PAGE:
Tamarix articulata Vahl Notes (Salt Cedar):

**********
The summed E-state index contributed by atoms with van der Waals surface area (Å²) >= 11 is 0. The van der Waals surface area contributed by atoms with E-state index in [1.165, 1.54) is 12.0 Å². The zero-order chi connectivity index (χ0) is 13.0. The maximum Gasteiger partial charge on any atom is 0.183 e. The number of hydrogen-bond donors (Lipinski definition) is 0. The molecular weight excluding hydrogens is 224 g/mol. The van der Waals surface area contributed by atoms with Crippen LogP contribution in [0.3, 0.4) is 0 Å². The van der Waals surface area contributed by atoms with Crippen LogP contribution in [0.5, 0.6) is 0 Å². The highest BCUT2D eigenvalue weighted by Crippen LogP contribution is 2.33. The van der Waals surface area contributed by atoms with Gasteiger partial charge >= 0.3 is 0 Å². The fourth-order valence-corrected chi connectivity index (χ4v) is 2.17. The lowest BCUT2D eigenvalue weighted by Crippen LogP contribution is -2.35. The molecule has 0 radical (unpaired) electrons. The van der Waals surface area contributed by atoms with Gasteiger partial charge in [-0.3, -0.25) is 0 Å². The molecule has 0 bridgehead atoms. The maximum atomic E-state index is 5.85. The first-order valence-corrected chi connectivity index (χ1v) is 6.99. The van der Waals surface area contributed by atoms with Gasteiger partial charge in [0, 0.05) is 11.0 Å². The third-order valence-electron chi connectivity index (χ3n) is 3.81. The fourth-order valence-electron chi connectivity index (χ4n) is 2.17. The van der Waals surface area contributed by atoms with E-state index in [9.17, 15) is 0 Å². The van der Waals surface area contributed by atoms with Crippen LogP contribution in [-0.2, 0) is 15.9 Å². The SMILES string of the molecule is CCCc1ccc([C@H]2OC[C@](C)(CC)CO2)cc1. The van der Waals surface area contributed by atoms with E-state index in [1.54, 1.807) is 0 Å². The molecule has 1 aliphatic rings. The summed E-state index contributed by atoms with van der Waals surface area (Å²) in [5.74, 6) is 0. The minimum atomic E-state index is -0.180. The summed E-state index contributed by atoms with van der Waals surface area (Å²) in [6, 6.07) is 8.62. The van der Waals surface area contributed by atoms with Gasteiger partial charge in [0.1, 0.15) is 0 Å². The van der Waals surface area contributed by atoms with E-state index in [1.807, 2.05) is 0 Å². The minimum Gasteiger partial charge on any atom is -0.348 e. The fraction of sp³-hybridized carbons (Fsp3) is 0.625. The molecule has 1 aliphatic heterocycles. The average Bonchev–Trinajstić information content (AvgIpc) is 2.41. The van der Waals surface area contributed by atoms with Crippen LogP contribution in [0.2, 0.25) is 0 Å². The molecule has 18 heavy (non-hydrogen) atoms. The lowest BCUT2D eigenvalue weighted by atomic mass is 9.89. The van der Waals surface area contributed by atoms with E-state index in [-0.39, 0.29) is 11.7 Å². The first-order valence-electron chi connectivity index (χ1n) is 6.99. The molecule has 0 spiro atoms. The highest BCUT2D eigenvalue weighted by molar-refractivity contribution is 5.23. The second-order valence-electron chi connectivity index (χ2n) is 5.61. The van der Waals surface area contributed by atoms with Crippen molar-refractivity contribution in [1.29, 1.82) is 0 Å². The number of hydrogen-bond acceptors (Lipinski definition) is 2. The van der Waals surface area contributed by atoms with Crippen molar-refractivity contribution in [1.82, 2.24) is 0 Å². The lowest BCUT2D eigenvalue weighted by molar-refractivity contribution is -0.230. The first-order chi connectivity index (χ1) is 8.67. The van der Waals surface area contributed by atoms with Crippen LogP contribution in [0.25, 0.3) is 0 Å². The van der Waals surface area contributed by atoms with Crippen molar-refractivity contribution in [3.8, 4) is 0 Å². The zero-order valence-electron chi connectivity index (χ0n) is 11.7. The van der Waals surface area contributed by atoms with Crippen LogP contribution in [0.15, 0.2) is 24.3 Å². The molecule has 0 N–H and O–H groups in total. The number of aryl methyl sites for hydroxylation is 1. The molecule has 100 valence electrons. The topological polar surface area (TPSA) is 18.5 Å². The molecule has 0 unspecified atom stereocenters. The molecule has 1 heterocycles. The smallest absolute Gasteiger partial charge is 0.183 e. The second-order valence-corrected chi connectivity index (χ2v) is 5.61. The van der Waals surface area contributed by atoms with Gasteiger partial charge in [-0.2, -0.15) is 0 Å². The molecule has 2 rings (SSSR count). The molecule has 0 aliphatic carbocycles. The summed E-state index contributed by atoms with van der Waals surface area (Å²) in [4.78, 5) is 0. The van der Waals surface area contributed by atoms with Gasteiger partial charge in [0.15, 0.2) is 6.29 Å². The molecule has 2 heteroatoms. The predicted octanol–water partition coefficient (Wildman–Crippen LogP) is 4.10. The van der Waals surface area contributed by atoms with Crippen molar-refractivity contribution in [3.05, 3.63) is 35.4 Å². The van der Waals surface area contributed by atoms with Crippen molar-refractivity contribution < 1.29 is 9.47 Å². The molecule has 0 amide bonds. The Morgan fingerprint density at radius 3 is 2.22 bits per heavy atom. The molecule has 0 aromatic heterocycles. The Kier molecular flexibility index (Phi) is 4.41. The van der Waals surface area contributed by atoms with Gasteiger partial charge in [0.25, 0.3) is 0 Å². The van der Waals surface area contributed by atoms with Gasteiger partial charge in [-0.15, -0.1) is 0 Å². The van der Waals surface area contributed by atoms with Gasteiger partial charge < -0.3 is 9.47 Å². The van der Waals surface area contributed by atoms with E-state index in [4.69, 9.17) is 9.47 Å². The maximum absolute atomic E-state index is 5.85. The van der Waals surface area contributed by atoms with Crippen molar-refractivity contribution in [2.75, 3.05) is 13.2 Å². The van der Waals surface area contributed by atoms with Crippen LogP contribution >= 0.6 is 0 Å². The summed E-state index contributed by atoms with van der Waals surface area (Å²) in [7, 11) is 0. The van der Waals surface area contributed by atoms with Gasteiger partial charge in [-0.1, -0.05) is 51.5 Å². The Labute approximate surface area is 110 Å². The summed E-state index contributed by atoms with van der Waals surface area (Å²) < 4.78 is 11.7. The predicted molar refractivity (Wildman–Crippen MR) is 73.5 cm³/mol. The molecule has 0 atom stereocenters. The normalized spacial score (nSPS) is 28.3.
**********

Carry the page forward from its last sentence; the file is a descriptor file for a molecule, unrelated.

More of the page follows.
Zohary notes that Bedouins planted tamarisk trees (e.g., in the Negev Desert) for their shade and soft branches. They are indigenous in the Aravah Valley. Although originally the Hebrew eshel applied to the tamarisk, later in history its meaning was broadened to tree. Because of the superficial resemblance to cedar, it is sometimes called cedar. The tamarisk was used in cleansing lepers and their houses. Of the 12 species of tamarisk native to Israel, the Nile tamarisk (T nilotica) is possibly most common, growing in every deep wadi, especially near water and marshes (ZOH). HJP entries apply to Tamarix mannifera.
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